USAF and DARPA test hypersonic weapon systems in air and on the ground
In a double-shot of hypersonics news out of the US, the US Air Force has conducted an air-launched flight test of its AGM-183A hypersonic missile, while DARPA has successfully test fired a prototype of its Operational Fires (OpFires) system developed to launch hypersonic weapons from the ground using standard military ground vehicles and support equipment.
As the US Air Force carries out an air-launched flight test of its AGM-183A hypersonic missile, DARPA announces that it has successfully test fired a prototype of its Operational Fires (OpFires) system for launching hypersonic weapons from the ground using standard military ground vehicles and support equipment.
Hypersonic weapons are widely regarded as the biggest game changer in military technology since the development of supersonic flight. With the ability to fly at over five times the speed of sound, hypersonic missiles, especially those capable of controlled, sustained flight, could have a revolutionary impact.
At hypersonic speeds, such missiles would be difficult to detect and counter with any confidence. In addition, they would have so much kinetic energy that they wouldn't even need an explosive warhead to destroy a target.
It's a small wonder that many countries, including medium-ranked powers, are pursuing hypersonics, and with some success. But for these to become practical systems rather than prestige weapons requires a lot of technological advances. This includes not only producing a practical missile, but also the launch and support systems to get them into the air.
The US Air Force's Air-Launched Rapid Response Weapon Booster Test Flight-3 of the AGM-183A on July 12 in the skies off the Southern California coast is the 12th program flight and the second to successfully take to the air after a string of three failures. For the test, the missile was carried under the wing of a B-52 Stratofortress bomber and then dropped. A rocket booster then accelerated the craft to speeds in excess of Mach 5.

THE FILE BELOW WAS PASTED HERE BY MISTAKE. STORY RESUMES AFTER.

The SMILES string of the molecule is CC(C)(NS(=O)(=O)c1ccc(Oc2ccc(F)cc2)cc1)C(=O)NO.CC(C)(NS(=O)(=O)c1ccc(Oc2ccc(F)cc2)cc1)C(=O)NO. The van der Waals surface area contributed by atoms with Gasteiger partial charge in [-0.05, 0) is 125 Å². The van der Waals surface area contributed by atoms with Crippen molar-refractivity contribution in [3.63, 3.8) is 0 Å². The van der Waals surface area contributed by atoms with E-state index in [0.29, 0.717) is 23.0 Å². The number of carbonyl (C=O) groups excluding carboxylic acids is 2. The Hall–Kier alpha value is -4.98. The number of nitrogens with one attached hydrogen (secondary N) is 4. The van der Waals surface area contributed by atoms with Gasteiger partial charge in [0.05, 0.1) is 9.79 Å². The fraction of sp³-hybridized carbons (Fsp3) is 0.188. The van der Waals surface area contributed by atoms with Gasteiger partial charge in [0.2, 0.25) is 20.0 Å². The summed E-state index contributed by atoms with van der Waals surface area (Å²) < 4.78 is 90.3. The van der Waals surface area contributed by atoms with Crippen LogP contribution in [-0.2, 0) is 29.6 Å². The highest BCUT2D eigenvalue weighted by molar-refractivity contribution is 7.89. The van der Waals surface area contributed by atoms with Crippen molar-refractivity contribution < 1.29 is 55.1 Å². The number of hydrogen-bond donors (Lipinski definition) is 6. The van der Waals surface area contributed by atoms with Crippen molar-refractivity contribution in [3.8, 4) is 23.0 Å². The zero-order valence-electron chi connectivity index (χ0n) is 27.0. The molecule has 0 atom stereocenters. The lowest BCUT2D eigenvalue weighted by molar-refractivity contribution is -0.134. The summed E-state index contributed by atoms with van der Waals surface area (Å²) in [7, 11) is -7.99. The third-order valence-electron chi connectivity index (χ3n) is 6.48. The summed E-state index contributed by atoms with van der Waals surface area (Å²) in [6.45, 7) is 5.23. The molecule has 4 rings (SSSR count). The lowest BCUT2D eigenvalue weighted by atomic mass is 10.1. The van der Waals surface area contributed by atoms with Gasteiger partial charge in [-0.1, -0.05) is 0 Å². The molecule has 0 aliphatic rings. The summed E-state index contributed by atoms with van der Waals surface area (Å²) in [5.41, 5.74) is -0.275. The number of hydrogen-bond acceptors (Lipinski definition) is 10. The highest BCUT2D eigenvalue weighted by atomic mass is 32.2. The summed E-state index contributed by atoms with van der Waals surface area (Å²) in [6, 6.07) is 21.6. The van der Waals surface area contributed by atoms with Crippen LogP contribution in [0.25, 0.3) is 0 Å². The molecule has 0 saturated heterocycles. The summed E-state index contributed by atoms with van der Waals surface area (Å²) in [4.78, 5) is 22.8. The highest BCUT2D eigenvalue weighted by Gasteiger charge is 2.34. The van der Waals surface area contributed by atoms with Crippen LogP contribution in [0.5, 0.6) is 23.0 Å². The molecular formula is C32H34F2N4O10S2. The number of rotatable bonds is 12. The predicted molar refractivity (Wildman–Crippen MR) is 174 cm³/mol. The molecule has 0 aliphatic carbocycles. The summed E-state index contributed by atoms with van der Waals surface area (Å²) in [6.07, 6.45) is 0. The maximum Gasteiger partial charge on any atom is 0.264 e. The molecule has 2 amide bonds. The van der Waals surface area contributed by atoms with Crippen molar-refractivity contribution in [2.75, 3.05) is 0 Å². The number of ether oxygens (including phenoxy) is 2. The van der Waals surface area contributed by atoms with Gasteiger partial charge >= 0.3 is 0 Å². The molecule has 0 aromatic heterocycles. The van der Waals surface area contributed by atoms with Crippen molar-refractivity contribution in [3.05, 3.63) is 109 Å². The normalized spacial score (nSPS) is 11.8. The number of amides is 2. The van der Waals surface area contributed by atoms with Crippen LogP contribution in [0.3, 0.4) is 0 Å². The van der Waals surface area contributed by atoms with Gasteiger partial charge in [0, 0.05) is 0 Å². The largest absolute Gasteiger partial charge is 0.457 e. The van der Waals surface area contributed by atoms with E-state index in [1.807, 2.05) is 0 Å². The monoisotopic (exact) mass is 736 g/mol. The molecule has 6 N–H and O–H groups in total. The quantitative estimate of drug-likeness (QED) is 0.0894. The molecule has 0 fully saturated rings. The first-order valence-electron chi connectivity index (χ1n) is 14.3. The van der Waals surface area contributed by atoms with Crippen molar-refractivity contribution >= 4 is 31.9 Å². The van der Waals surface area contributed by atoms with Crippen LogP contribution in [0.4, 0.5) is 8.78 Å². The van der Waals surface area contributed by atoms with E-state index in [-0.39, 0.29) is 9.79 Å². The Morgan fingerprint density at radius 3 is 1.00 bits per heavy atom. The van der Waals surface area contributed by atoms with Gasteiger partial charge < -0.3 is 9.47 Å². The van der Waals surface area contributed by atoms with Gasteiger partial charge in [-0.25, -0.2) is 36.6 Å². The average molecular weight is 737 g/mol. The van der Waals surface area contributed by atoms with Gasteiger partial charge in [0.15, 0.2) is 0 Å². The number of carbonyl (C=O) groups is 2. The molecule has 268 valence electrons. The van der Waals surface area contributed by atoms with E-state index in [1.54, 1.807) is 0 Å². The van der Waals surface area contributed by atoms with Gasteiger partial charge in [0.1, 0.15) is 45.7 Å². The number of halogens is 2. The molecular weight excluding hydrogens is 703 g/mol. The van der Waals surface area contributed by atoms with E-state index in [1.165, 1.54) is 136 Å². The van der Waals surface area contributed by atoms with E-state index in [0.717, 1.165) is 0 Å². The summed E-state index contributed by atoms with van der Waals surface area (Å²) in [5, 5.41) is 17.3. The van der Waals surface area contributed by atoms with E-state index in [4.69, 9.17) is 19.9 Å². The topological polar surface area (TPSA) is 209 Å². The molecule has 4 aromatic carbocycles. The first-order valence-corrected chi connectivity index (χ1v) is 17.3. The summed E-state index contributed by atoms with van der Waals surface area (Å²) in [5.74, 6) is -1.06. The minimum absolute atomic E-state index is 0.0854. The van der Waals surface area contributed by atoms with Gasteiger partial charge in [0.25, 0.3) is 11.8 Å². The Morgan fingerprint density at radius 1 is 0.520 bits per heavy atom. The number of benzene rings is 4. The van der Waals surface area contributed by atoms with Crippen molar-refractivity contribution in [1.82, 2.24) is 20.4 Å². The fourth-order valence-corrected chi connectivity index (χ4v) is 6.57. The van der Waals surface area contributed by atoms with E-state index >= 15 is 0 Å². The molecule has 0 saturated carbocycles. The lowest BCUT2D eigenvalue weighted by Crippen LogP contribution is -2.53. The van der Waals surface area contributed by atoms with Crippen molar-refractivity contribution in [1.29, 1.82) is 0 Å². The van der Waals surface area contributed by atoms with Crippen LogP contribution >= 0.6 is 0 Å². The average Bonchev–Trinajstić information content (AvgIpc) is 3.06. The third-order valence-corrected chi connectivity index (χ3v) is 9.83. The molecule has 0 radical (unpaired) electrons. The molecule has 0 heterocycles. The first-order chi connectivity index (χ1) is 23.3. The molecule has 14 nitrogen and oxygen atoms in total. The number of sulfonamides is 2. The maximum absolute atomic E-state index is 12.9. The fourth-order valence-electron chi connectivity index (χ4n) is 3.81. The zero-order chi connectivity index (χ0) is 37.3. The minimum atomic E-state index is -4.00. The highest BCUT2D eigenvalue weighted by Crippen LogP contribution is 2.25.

According to the Air Force, the test met its primary and secondary objectives, opening the way for all-around testing later this year.
While potentially valuable, such an air launched weapon isn't as attractive to land forces like the US Army, which prefers a ground-based launch system – preferably one that can be integrated with existing vehicles and systems.
To this end, DARPA's OpFires program is developing a ground-launched, two-stage propulsive system for hypersonic missiles that can be installed on the Palletized Load System family of vehicles used by the US Military. In addition, OpFires is designed to work with existing Army and US Marine Corps (USMC) command and control, vehicles, logistics infrastructure, and environments.
In a flight test conducted at the White Sands Missile Range in New Mexico, the medium-range Lockheed Martin OpFires system was mounted on a USMC logistics truck – eliminating the bespoke OpFires Transporter Erector Launcher (TEL) – and used a US Army artillery fire control system to command the launch of the missile.
According to the agency, OpFires successfully launched the test missile, achieved missile canister egress followed by stable flight of vehicle. However, DARPA did not say whether the missile was hypersonic or just a subsonic testbed.
"This is a promising step toward a TEL on-demand capability for accurately firing medium-range missiles from highly agile, readily available logistics trucks that are already in both the US Army and US Marine Corps inventory," said Lieutenant Colonel Joshua Stults, the DARPA program manager for OpFires. "Our successful agile hardware development approach prioritizes full-scale flight testing that will inform further design maturation this year."
The video below shows the OpFires test.